Key considerations to implementing a circadian lighting system include intensity tuning, color tuning and stimulus tuning. These systems could allow an individual to adjust light levels and color temperatures accordingly. With discussions related to circadian rhythm, several lighting manufacturers have begun to implement LED products in the market that support circadian health.
Connecting Circadian Rhythm and Energy Efficiency
Color tuning in LED technology allows us to adjust the hue of white light to appear warmer or cooler. While this helps simulate natural daylight, it does not actually meet our bodies biological needs and fails to synchronize our circadian rhythms. Traditional white LEDs were designed for vision and energy efficiency, and do not deliver the blue-light wavelengths from natural daylight to support our circadian system and keep us alert.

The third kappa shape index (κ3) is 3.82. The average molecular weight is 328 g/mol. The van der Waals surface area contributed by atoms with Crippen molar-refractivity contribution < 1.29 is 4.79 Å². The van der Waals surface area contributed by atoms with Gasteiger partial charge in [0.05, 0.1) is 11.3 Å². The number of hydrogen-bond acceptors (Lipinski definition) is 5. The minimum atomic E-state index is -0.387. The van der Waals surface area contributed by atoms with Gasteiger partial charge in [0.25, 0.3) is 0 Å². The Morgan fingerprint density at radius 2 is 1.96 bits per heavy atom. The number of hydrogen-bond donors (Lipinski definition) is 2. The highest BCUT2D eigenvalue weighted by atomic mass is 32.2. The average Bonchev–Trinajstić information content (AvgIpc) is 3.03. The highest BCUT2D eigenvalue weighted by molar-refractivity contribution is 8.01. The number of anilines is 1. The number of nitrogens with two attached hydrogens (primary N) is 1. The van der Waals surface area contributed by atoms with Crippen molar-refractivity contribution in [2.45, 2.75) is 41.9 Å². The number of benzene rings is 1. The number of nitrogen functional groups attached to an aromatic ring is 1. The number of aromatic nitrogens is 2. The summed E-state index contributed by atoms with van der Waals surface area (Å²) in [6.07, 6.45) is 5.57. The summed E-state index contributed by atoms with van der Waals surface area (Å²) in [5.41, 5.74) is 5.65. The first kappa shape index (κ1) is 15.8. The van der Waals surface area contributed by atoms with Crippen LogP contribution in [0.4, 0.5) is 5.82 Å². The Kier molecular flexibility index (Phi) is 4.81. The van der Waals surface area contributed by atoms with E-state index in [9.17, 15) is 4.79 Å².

With new knowledge of circadian lighting and the continuous goal towards energy efficiency, the lighting industry now needs to optimize circadian lighting systems to be both energy efficient and supportive of human health and productivity.
Modern electric lighting systems for human environments should be optimized around four key objectives: illumination, human health, human productivity, and energy efficiency. Illumination is light that allows us to carry out tasks, accurately renders color, and is aesthetically pleasing. The systems should also provide light that supports human health by synchronizing circadian rhythm during the day and preventing disruption at night, and support human productivity by stimulating alertness, cognitive performance and mood. Last but not least, it is important that the lighting we use in these systems maximizes energy efficiency.6